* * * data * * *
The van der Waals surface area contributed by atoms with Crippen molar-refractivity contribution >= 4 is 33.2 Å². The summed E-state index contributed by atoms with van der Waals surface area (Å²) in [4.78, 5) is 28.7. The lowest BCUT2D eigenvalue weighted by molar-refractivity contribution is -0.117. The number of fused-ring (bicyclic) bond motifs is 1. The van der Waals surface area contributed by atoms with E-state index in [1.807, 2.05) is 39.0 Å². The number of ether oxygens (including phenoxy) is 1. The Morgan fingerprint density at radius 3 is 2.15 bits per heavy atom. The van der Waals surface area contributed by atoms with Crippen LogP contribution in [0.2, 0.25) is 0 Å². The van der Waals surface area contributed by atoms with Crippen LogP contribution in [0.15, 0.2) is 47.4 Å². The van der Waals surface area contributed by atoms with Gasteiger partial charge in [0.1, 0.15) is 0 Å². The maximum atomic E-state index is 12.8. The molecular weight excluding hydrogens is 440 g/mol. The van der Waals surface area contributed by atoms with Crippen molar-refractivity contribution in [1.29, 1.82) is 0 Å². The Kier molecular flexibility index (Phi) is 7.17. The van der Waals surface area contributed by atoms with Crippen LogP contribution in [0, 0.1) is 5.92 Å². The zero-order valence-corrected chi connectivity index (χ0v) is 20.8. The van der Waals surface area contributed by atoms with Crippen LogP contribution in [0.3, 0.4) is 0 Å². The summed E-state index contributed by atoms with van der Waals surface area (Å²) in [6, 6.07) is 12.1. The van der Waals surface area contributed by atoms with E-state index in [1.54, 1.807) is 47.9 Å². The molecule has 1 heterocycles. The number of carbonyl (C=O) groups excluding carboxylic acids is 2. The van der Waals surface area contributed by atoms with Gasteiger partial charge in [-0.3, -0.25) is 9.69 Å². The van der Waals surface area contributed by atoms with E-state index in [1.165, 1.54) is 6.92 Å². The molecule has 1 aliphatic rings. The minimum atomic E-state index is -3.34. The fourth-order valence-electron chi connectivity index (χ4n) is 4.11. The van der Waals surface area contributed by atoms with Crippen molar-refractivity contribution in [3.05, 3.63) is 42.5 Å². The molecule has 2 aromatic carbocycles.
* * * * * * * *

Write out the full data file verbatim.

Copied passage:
The van der Waals surface area contributed by atoms with Crippen molar-refractivity contribution >= 4 is 33.2 Å². The summed E-state index contributed by atoms with van der Waals surface area (Å²) in [4.78, 5) is 28.7. The lowest BCUT2D eigenvalue weighted by molar-refractivity contribution is -0.117. The number of fused-ring (bicyclic) bond motifs is 1. The van der Waals surface area contributed by atoms with E-state index in [1.807, 2.05) is 39.0 Å². The number of ether oxygens (including phenoxy) is 1. The Morgan fingerprint density at radius 3 is 2.15 bits per heavy atom. The van der Waals surface area contributed by atoms with Crippen LogP contribution in [0.2, 0.25) is 0 Å². The van der Waals surface area contributed by atoms with Crippen LogP contribution in [0.15, 0.2) is 47.4 Å². The van der Waals surface area contributed by atoms with Gasteiger partial charge in [0.1, 0.15) is 0 Å². The maximum atomic E-state index is 12.8. The molecular weight excluding hydrogens is 440 g/mol. The van der Waals surface area contributed by atoms with Crippen molar-refractivity contribution in [1.29, 1.82) is 0 Å². The Kier molecular flexibility index (Phi) is 7.17. The van der Waals surface area contributed by atoms with Crippen LogP contribution in [0, 0.1) is 5.92 Å². The zero-order valence-corrected chi connectivity index (χ0v) is 20.8. The van der Waals surface area contributed by atoms with Crippen LogP contribution in [0.3, 0.4) is 0 Å². The summed E-state index contributed by atoms with van der Waals surface area (Å²) in [6, 6.07) is 12.1. The van der Waals surface area contributed by atoms with E-state index in [1.54, 1.807) is 47.9 Å². The molecule has 1 heterocycles. The number of carbonyl (C=O) groups excluding carboxylic acids is 2. The van der Waals surface area contributed by atoms with Gasteiger partial charge in [-0.3, -0.25) is 9.69 Å². The van der Waals surface area contributed by atoms with E-state index in [1.165, 1.54) is 6.92 Å². The molecule has 1 aliphatic rings. The minimum atomic E-state index is -3.34. The fourth-order valence-electron chi connectivity index (χ4n) is 4.11. The van der Waals surface area contributed by atoms with Crippen molar-refractivity contribution in [3.05, 3.63) is 42.5 Å². The molecule has 2 aromatic carbocycles.